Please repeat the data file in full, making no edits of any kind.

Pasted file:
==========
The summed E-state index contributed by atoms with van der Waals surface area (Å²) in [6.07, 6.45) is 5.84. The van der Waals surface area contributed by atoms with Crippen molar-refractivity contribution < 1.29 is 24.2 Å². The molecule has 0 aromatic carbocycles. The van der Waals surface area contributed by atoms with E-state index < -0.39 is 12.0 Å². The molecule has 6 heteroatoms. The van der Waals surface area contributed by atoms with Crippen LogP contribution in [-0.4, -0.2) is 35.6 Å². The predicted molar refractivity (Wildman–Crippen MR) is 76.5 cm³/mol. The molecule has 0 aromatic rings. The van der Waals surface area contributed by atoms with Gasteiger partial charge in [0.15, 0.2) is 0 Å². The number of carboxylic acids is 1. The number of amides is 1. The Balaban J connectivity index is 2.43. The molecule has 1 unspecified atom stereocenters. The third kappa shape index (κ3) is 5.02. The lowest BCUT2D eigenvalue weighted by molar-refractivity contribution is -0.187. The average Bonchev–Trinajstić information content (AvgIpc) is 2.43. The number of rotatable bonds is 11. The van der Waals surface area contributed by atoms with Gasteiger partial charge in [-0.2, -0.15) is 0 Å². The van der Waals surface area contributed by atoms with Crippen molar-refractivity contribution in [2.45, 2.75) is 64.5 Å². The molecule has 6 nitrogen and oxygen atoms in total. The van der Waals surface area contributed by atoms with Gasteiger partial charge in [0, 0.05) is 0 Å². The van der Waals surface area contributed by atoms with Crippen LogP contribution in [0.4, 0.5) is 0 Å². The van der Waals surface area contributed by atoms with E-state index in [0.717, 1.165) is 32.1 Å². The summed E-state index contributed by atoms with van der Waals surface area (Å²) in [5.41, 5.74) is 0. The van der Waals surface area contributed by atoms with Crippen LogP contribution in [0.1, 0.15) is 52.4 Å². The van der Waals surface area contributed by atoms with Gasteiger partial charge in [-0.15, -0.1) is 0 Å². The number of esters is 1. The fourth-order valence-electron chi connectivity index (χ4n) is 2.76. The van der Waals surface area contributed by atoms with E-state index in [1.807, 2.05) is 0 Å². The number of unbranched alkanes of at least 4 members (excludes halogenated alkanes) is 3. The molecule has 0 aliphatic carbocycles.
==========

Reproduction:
The summed E-state index contributed by atoms with van der Waals surface area (Å²) in [6.07, 6.45) is 5.84. The van der Waals surface area contributed by atoms with Crippen molar-refractivity contribution < 1.29 is 24.2 Å². The molecule has 0 aromatic carbocycles. The van der Waals surface area contributed by atoms with E-state index < -0.39 is 12.0 Å². The molecule has 6 heteroatoms. The van der Waals surface area contributed by atoms with Crippen LogP contribution in [-0.4, -0.2) is 35.6 Å². The predicted molar refractivity (Wildman–Crippen MR) is 76.5 cm³/mol. The molecule has 0 aromatic rings. The van der Waals surface area contributed by atoms with Gasteiger partial charge in [0.15, 0.2) is 0 Å². The number of carboxylic acids is 1. The number of amides is 1. The Balaban J connectivity index is 2.43. The molecule has 1 unspecified atom stereocenters. The third kappa shape index (κ3) is 5.02. The lowest BCUT2D eigenvalue weighted by molar-refractivity contribution is -0.187. The average Bonchev–Trinajstić information content (AvgIpc) is 2.43. The number of rotatable bonds is 11. The van der Waals surface area contributed by atoms with Gasteiger partial charge in [-0.2, -0.15) is 0 Å². The van der Waals surface area contributed by atoms with Crippen molar-refractivity contribution in [2.45, 2.75) is 64.5 Å². The molecule has 6 nitrogen and oxygen atoms in total. The van der Waals surface area contributed by atoms with Gasteiger partial charge in [0, 0.05) is 0 Å². The van der Waals surface area contributed by atoms with Crippen LogP contribution in [0.4, 0.5) is 0 Å². The van der Waals surface area contributed by atoms with E-state index in [0.717, 1.165) is 32.1 Å². The summed E-state index contributed by atoms with van der Waals surface area (Å²) in [5.41, 5.74) is 0. The van der Waals surface area contributed by atoms with Crippen LogP contribution in [0.1, 0.15) is 52.4 Å². The van der Waals surface area contributed by atoms with Gasteiger partial charge in [-0.15, -0.1) is 0 Å². The number of esters is 1. The fourth-order valence-electron chi connectivity index (χ4n) is 2.76. The van der Waals surface area contributed by atoms with E-state index in [1.807, 2.05) is 0 Å². The number of unbranched alkanes of at least 4 members (excludes halogenated alkanes) is 3. The molecule has 0 aliphatic carbocycles.